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Faith Column: In darkness, light is found through faith

Bain White/ For the Saturday Morning Press

As I was pondering the readings for this upcoming Sunday I was surprised at what kept coming into mind. Believe it or not, the African-American spiritual song from the horrible slavery days kept looming in my mind’s eye. I’m sure that you will remember it when I start with “Nobody knows the trouble I’ve seen, nobody knows my sorrow,” and speaks to the trouble and sorrows that we endure on earth. The song ends in triumph with glory hallelujah, and speaks of the singer’s ultimate arrival in heaven. To me, this song is truly representative of all of our faith, with living in a time of darkness and trouble, but coming to a place of light and reward.

As a pastor, I have listened to the difficulties and problems that we have on earth during this lifetime and experienced more than my fair share as well. I have yet to find a person who has not experienced the darkness that can overwhelm all of us, and I was reminded of that from one reading from the Acts of the Apostles (Acts 16: 16-34). St. Paul and his traveling companions were seized after St. Paul ordered a spirit of divination to come out of a slave girl who was earning money for her owners. When the owners discovered that they would lose all of their income they were incensed and seized St. Paul and his traveling companions. They were dragged before the magistrates and were stripped of their clothing and beaten with rods. I might add that these rods would have been made of iron, and were one-quarter of an inch thick, enough to break bones when they struck. The companions were placed in an innermost cell with their feet securely locked into stocks. They should have reasonably known that their lives were most likely forfeit, and they would be killed the following day.

It is hard for us to imagine how dark a time this should have been for St. Paul and his companions. We can’t even imagine what being beaten with iron rods would be like, to say nothing of knowing that your life would be over in a matter of hours. The darkness could be compared with death itself, perhaps like being in the belly of a great fish (Jonah 1:17 – 2:10), or some other form of darkness that only the imagination could conceive. In the case of St. Paul and his companions, in the face of so much peril, so much pain, so much grief, they responded by praying and singing hymns to God while the other prisoners listened and followed along intently. An earthquake so violent that it shook the very foundations of the prison struck and all of the prison doors opened and everyone’s chains were unfastened. This woke up the jailer who assumed that all of the prisoners had escaped and he hastened to fall upon his own sword, since he knew his life was forfeit in the jailbreak. As the jailer prepared to fall on his sword, St. Paul assured him that all of the prisoners were there, and to not harm himself. The jailer was so overwhelmed that he took the prisoners out of the jail into the light himself, and asked what he must do to be saved. St. Paul told the jailer to “believe on the Lord Jesus, and you will be saved, you and your household.” St. Paul and his companions spoke to the jailer about coming out of the darkness and into the light and the jailer and his entire household were baptized without delay.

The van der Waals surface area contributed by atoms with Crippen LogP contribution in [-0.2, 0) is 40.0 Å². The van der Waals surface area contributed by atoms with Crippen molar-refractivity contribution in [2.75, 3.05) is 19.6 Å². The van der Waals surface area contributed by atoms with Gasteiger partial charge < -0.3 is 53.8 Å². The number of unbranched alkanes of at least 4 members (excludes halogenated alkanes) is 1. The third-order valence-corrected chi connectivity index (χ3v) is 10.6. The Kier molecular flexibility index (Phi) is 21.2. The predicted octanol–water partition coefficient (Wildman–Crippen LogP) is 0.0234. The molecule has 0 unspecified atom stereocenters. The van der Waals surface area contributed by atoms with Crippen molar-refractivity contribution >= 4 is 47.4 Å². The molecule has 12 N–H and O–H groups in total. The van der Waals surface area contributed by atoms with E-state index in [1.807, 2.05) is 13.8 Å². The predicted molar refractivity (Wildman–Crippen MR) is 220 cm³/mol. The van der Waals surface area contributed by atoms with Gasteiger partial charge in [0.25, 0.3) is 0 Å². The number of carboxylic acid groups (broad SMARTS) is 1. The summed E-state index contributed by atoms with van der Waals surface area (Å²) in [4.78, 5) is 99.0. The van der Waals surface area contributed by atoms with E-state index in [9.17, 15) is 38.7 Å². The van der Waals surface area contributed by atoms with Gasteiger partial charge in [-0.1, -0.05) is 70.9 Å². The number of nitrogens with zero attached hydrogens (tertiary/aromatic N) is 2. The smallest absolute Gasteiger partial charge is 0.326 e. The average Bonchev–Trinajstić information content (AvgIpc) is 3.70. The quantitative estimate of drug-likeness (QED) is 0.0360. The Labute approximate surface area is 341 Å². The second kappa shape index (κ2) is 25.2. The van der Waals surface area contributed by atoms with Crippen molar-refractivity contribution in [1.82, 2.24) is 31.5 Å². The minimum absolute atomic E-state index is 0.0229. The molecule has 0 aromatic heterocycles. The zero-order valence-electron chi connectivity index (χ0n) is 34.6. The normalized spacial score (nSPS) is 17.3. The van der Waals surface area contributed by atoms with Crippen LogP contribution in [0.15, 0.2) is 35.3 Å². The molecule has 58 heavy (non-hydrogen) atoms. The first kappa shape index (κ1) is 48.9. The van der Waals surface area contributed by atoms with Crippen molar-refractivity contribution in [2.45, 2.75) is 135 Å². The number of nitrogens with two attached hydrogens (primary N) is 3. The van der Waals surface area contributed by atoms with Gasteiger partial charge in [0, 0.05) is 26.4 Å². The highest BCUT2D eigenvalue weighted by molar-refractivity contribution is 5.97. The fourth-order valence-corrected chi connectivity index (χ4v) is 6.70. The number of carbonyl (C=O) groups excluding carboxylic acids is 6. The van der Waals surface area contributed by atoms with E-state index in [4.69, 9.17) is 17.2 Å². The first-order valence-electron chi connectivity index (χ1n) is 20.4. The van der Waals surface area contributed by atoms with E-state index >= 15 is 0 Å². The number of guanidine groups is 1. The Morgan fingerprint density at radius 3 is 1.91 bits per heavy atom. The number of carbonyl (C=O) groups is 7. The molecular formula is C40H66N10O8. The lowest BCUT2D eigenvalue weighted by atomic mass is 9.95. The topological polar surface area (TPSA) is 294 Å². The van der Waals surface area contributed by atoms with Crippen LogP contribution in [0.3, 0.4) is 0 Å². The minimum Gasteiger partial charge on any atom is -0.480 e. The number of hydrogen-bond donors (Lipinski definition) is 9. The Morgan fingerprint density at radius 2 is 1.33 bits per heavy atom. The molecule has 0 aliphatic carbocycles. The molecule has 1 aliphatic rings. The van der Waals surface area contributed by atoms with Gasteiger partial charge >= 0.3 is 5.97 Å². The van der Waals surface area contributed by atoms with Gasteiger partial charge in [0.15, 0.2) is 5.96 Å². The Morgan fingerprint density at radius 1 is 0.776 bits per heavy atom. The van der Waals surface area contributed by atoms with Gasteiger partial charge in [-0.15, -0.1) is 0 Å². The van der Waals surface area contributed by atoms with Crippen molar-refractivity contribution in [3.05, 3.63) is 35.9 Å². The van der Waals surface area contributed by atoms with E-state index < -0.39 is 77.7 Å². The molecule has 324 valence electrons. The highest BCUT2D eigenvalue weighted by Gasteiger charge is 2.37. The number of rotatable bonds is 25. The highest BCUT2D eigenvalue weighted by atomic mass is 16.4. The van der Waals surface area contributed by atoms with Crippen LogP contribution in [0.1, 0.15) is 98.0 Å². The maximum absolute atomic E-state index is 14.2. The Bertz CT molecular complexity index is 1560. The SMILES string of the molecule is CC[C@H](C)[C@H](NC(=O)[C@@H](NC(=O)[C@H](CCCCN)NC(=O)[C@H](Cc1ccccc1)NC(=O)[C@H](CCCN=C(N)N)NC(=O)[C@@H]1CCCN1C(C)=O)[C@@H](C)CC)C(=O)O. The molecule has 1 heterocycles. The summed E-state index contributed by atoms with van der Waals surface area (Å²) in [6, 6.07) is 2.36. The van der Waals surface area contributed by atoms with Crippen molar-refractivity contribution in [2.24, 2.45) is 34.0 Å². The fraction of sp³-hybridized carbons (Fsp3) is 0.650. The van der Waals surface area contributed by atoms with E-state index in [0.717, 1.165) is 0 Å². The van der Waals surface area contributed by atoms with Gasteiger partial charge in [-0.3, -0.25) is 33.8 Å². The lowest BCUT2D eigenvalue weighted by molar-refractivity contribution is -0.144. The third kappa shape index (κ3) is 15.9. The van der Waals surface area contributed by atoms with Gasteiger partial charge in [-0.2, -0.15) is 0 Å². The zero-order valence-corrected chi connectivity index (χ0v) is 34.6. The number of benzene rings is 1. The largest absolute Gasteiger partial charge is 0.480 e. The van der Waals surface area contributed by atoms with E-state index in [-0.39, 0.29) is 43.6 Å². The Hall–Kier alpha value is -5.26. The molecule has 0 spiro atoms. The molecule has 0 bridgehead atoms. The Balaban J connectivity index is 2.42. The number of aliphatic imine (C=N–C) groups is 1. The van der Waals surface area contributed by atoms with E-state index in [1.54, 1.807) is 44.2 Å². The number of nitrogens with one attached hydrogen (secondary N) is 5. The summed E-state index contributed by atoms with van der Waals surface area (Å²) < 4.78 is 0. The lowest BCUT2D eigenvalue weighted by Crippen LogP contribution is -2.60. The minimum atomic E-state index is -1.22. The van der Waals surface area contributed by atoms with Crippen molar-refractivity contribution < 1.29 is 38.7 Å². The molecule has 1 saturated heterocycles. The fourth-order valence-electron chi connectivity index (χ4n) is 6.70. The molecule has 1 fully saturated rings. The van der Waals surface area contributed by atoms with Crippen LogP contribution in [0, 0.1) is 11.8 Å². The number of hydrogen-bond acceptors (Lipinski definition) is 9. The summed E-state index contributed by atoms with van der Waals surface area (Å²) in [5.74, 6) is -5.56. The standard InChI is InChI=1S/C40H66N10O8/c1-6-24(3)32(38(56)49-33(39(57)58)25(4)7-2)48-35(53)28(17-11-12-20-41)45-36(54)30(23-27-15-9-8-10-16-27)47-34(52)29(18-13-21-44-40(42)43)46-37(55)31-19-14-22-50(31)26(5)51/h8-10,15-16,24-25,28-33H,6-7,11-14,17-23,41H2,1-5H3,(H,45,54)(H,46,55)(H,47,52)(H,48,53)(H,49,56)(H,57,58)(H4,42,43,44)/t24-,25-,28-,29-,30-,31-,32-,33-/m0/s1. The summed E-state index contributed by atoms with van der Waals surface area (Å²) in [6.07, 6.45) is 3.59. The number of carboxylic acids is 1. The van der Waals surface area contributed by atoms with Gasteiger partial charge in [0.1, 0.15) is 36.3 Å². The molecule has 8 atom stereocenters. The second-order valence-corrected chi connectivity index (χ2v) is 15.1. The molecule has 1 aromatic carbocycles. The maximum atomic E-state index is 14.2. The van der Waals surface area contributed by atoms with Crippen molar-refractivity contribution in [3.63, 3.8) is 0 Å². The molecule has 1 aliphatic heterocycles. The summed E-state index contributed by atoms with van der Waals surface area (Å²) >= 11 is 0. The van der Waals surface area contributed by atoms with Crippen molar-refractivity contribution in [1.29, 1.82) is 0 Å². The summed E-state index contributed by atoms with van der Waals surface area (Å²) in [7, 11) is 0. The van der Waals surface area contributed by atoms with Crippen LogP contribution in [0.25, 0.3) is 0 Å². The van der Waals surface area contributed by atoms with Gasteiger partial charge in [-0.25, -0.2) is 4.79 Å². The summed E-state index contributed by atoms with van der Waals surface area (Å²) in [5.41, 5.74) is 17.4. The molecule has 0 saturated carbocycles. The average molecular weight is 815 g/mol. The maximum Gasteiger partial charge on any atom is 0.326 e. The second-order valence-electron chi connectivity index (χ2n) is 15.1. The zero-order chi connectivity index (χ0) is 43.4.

Our problems and the darkness seem so trivial in comparison to St. Paul and his traveling companions when they were facing certain death. The life of sheer horror lived by slaves who wrote and sang about the troubles that they had seen or the sorrow that they had experienced also make our problems seem trivial in comparison. The one constant that is present however is the fact that no matter how hard, how difficult, how dark and bleak our troubles are, there is the light that awaits us. All of the difficulties of this or any age mean nothing when compared with what we live for, that desire to be united with Jesus Christ in his glory. As Jesus stated, “I am the light of the world. Whoever follows me will never walk in darkness but will have the light of life (John 8:12, NRSV). I pray that each of us reject the darkness, progress toward the light, and proclaim the name of the Lord Jesus Christ to all who will listen.

Rev. Bain White is from St. Mark’s Church of Grace in Craig.
Rev. Bain White is from St. Mark’s Church of Grace in Craig.

Rev. Bain White is from St. Mark’s Church of Grace in Craig.


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